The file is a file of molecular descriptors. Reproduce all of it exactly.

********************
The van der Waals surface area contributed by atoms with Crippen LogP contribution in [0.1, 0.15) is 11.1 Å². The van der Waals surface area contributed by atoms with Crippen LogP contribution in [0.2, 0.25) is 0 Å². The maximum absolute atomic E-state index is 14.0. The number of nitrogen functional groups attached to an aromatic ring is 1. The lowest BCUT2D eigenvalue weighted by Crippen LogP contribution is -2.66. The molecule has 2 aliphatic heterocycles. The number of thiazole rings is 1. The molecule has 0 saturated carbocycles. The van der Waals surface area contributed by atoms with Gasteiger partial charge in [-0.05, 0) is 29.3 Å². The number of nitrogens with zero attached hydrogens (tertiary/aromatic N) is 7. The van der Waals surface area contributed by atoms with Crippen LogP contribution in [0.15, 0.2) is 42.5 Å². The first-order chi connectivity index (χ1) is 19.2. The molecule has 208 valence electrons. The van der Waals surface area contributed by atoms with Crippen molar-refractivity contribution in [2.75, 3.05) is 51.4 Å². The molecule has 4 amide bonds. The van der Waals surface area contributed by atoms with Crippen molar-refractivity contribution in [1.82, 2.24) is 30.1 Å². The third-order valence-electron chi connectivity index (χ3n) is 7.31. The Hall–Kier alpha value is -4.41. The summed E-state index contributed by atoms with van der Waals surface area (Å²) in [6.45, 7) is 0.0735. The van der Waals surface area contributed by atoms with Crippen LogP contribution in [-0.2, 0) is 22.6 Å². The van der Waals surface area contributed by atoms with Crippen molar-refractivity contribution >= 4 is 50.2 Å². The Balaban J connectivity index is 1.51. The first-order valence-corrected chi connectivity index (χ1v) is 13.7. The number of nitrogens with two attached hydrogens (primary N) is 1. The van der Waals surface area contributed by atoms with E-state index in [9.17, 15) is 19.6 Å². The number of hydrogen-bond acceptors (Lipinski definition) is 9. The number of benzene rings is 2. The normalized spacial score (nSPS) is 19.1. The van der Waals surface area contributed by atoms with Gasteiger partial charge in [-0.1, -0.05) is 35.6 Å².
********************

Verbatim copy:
The van der Waals surface area contributed by atoms with Crippen LogP contribution in [0.1, 0.15) is 11.1 Å². The van der Waals surface area contributed by atoms with Crippen LogP contribution in [0.2, 0.25) is 0 Å². The maximum absolute atomic E-state index is 14.0. The number of nitrogen functional groups attached to an aromatic ring is 1. The lowest BCUT2D eigenvalue weighted by Crippen LogP contribution is -2.66. The molecule has 2 aliphatic heterocycles. The number of thiazole rings is 1. The molecule has 0 saturated carbocycles. The van der Waals surface area contributed by atoms with Gasteiger partial charge in [-0.05, 0) is 29.3 Å². The number of nitrogens with zero attached hydrogens (tertiary/aromatic N) is 7. The van der Waals surface area contributed by atoms with Crippen LogP contribution in [0.15, 0.2) is 42.5 Å². The first-order chi connectivity index (χ1) is 19.2. The molecule has 208 valence electrons. The van der Waals surface area contributed by atoms with Crippen molar-refractivity contribution in [2.75, 3.05) is 51.4 Å². The molecule has 4 amide bonds. The van der Waals surface area contributed by atoms with Crippen molar-refractivity contribution in [1.82, 2.24) is 30.1 Å². The third-order valence-electron chi connectivity index (χ3n) is 7.31. The Hall–Kier alpha value is -4.41. The summed E-state index contributed by atoms with van der Waals surface area (Å²) in [6.45, 7) is 0.0735. The van der Waals surface area contributed by atoms with Crippen LogP contribution in [-0.2, 0) is 22.6 Å². The van der Waals surface area contributed by atoms with Crippen molar-refractivity contribution >= 4 is 50.2 Å². The Balaban J connectivity index is 1.51. The first-order valence-corrected chi connectivity index (χ1v) is 13.7. The number of nitrogens with two attached hydrogens (primary N) is 1. The van der Waals surface area contributed by atoms with E-state index in [9.17, 15) is 19.6 Å². The number of hydrogen-bond acceptors (Lipinski definition) is 9. The number of benzene rings is 2. The normalized spacial score (nSPS) is 19.1. The van der Waals surface area contributed by atoms with Gasteiger partial charge in [-0.1, -0.05) is 35.6 Å².